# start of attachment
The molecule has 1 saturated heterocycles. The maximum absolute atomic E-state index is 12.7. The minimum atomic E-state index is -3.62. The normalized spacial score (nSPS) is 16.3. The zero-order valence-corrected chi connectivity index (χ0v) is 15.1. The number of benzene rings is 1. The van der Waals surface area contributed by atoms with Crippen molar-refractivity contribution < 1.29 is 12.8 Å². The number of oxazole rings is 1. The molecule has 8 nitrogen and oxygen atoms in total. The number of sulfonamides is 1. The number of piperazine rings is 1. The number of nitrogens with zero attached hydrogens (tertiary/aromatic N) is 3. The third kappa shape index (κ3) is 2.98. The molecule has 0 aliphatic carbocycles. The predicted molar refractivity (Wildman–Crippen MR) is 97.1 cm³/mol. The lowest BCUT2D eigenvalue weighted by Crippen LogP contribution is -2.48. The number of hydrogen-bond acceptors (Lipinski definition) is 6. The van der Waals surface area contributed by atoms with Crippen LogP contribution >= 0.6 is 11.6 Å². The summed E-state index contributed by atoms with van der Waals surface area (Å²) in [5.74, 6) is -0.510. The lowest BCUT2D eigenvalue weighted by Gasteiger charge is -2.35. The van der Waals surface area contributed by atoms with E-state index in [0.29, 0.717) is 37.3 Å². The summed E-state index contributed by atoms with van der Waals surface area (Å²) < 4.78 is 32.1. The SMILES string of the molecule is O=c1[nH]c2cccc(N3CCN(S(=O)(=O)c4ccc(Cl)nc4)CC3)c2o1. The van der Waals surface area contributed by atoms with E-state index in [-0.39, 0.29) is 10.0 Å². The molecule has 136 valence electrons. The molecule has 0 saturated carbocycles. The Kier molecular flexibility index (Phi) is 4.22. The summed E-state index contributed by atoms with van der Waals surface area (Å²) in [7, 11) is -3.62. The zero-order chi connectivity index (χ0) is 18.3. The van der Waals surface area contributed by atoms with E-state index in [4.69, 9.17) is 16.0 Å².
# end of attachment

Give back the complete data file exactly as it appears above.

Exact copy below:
The molecule has 1 saturated heterocycles. The maximum absolute atomic E-state index is 12.7. The minimum atomic E-state index is -3.62. The normalized spacial score (nSPS) is 16.3. The zero-order valence-corrected chi connectivity index (χ0v) is 15.1. The number of benzene rings is 1. The van der Waals surface area contributed by atoms with Crippen molar-refractivity contribution < 1.29 is 12.8 Å². The number of oxazole rings is 1. The molecule has 8 nitrogen and oxygen atoms in total. The number of sulfonamides is 1. The number of piperazine rings is 1. The number of nitrogens with zero attached hydrogens (tertiary/aromatic N) is 3. The third kappa shape index (κ3) is 2.98. The molecule has 0 aliphatic carbocycles. The predicted molar refractivity (Wildman–Crippen MR) is 97.1 cm³/mol. The lowest BCUT2D eigenvalue weighted by Crippen LogP contribution is -2.48. The number of hydrogen-bond acceptors (Lipinski definition) is 6. The van der Waals surface area contributed by atoms with Crippen LogP contribution >= 0.6 is 11.6 Å². The summed E-state index contributed by atoms with van der Waals surface area (Å²) in [5.74, 6) is -0.510. The lowest BCUT2D eigenvalue weighted by Gasteiger charge is -2.35. The van der Waals surface area contributed by atoms with E-state index in [0.29, 0.717) is 37.3 Å². The summed E-state index contributed by atoms with van der Waals surface area (Å²) < 4.78 is 32.1. The SMILES string of the molecule is O=c1[nH]c2cccc(N3CCN(S(=O)(=O)c4ccc(Cl)nc4)CC3)c2o1. The van der Waals surface area contributed by atoms with E-state index in [-0.39, 0.29) is 10.0 Å². The molecule has 136 valence electrons. The molecule has 0 saturated carbocycles. The Kier molecular flexibility index (Phi) is 4.22. The summed E-state index contributed by atoms with van der Waals surface area (Å²) in [7, 11) is -3.62. The zero-order chi connectivity index (χ0) is 18.3. The van der Waals surface area contributed by atoms with E-state index in [4.69, 9.17) is 16.0 Å².